A Functional Genomics Approach to Henipavirus Research: The Role of Nuclear Proteins, MicroRNAs and Immune Regulators in Infection and Disease

  • Cameron R. StewartEmail author
  • Celine Deffrasnes
  • Chwan Hong Foo
  • Andrew G. D. Bean
  • Lin-Fa Wang
Part of the Current Topics in Microbiology and Immunology book series (CT MICROBIOLOGY, volume 419)


Hendra and Nipah viruses (family Paramyxoviridae, genus Henipavirus) are zoonotic RNA viruses that cause lethal disease in humans and are designated as Biosafety Level 4 (BSL4) agents. Moreover, henipaviruses belong to the same group of viruses that cause disease more commonly in humans such as measles, mumps and respiratory syncytial virus. Due to the relatively recent emergence of the henipaviruses and the practical constraints of performing functional genomics studies at high levels of containment, our understanding of the henipavirus infection cycle is incomplete. In this chapter we describe recent loss-of-function (i.e. RNAi) functional genomics screens that shed light on the henipavirus–host interface at a genome-wide level. Further to this, we cross-reference RNAi results with studies probing host proteins targeted by henipavirus proteins, such as nuclear proteins and immune modulators. These functional genomics studies join a growing body of evidence demonstrating that nuclear and nucleolar host proteins play a crucial role in henipavirus infection. Furthermore these studies will underpin future efforts to define the role of nucleolar host–virus interactions in infection and disease.

1 Introduction of Henipaviruses

1.1 Discovery and Classification

Paramyxoviruses (order Mononegavirales) are single-stranded RNA viruses of negative polarity that can cause diseases in humans (rabies, measles virus, mumps virus, respiratory syncytial virus, human parainfluenza virus, Ebola virus) and animals (Newcastle disease virus, canine distemper virus, borna disease virus). The family Paramyxoviridae is divided into two subfamilies (Paramyxovirinae and Pneumovirinae), with Hendra virus (HeV) being the foundation member of the genus Henipavirus in the subfamily Paramyxovirinae. The discovery of the HeV and Nipah virus (NiV) had a striking impact on our understanding of paramyxovirus biology. Henipaviruses have a much wider host range and a significantly larger genome than other paramyxoviruses, and to date are the only biosafety level (BSL)-4 agents within the family. With mortality rates of human infection between 50 and 100%, HeV and NiV are among the most deadly viruses known to infect humans.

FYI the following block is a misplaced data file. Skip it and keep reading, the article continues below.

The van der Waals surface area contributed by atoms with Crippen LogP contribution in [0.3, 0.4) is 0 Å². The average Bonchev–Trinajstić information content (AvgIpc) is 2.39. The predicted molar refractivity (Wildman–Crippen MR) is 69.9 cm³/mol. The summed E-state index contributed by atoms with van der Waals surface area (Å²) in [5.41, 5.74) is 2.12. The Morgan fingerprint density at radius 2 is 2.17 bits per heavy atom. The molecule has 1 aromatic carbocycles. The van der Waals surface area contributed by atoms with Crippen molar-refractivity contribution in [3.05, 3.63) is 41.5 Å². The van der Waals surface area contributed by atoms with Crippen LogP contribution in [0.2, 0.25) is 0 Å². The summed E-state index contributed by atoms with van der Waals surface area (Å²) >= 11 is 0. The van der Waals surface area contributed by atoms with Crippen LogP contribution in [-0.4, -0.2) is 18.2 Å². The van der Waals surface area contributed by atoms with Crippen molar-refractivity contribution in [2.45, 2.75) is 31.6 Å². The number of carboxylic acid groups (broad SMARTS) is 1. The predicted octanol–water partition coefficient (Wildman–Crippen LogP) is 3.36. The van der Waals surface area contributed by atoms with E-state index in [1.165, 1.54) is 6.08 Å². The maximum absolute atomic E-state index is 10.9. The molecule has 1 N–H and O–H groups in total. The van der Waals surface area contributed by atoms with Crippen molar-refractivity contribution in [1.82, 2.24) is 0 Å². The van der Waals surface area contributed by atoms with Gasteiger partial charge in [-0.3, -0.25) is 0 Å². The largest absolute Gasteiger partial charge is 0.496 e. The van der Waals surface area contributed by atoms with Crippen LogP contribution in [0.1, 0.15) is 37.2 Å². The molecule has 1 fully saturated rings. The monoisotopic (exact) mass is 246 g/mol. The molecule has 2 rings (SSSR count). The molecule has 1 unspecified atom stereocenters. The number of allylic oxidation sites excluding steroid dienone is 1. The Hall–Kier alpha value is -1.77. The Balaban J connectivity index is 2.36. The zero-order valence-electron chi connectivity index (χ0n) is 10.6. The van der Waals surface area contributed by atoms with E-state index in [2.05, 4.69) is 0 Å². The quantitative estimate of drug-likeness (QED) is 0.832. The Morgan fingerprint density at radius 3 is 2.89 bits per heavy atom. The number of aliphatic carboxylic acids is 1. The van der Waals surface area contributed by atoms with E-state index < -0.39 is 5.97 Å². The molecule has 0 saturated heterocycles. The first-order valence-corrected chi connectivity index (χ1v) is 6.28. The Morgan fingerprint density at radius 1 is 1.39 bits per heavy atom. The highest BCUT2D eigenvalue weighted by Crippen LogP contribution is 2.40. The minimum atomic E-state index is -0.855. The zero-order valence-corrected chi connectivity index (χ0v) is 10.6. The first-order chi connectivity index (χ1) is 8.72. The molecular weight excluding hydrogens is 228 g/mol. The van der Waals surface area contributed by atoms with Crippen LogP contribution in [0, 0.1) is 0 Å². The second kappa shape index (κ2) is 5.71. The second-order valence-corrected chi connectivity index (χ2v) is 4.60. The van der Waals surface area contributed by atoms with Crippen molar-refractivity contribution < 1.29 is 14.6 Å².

HeV emerged in 1994 in the Brisbane suburb of Hendra, Queensland, Australia, where it caused an outbreak of severe respiratory disease in horses that led to the natural death or euthanasia of 14 out of 21 affected animals. Two people who had close contact with the infected horses were infected and one of these patients died (Murray et al. 1995). Extensive sampling demonstrated that Australian mainland flying foxes (family Pteropodidae, genus pteropus) were seropositive for neutralising antibodies against HeV (Young et al. 1996), while the virus was subsequently isolated from flying fox uterine fluid and urine (Halpin et al. 2000), providing strong evidence for Australian mainland flying foxes as the HeV reservoir. Sporadic HeV incidents occurred in horses between 1994 and 2010, with 14 events identified. An alarming number of HeV incidents (34 in total) occurred between 2011 and 2013, with 18 of those occurring in 2011 alone, highlighting the unpredictable nature of HeV outbreaks. Seven human cases of HeV disease have been observed, four of which resulted in fatal disease. All recorded cases of HeV transmission to humans have occurred directly from affected horses. The horses are believed to have acquired HeV infection following direct exposure to secretions from flying foxes. More recently, the decline of reported human cases of HeV infection is potentially due to the development of a vaccine to inhibit HeV disease in horses (Middleton et al. 2014).

NiV was first identified during a disease outbreak on the west coast of Peninsular Malaysia in late 1998. Commercial pig farmers suffered disease characterised by febrile encephalitis that was linked to mild respiratory and neurological disease in pigs (Mohd Nor et al. 2000; From the Centers for Disease Control and Prevention 1999). Nucleotide sequencing demonstrated the virus was closely related to HeV, whilst fruit bats of the Pteropodidae family, Pteropus genus, were confirmed as the natural reservoir (Yob et al. 2001). Epidemiological evidence suggested that human infections were caused by transmission from pigs which likely had prior contact with fruit bats (Update: outbreak of Nipah virus–Malaysia and Singapore 1999). By mid-1999, cases of human infection were reported in Singapore, where abattoir workers developed NiV infection associated with contact with pigs imported from Malaysia. This initial outbreak of NiV in Malaysia resulted in 265 human cases reported with 105 deaths. Since 2001, NiV outbreaks have been reported almost every year in selected districts of Bangladesh (Hossain et al. 2008; Luby et al. 2009a). Unlike HeV, human-to-human transmission of NiV has been documented (Luby et al. 2009b), including in a hospital setting.

An increasing focus on flying foxes as viral reservoirs has led to the discovery of new henipaviruses. The genus was expanded in 2012 upon the isolation and characterisation of Cedar virus (CedPV), isolated from bat urine samples from a flying fox colony in Cedar Grove, South East Queensland. CedPV shows a remarkably similar genome organisation to HeV and NiV, antigenic cross-reactivity of the nucleocapsid protein between henipaviruses, and shares the same predominant entry receptor molecule, ephrin-B2 (Marsh et al. 2012). However, a critical difference between CedPV and HeV and NiV is that the CedPV P gene lacks coding capacity for the immune antagonising V protein, whilst the CedPV P protein shows an impaired capacity to bind and inhibit IFN signalling via signal transducer and activator of transcription (STAT)1 and STAT2 (Lieu et al. 2015). Accordingly, CedPV infection induces a robust type I interferon (IFN) response in human cells in vitro and does not cause clinical disease in ferret and guinea pig models of disease. Such findings highlight the importance of immune evasion in the context of henipavirus pathogenicity and demonstrate the diverse range of pathogenicity within the same genus.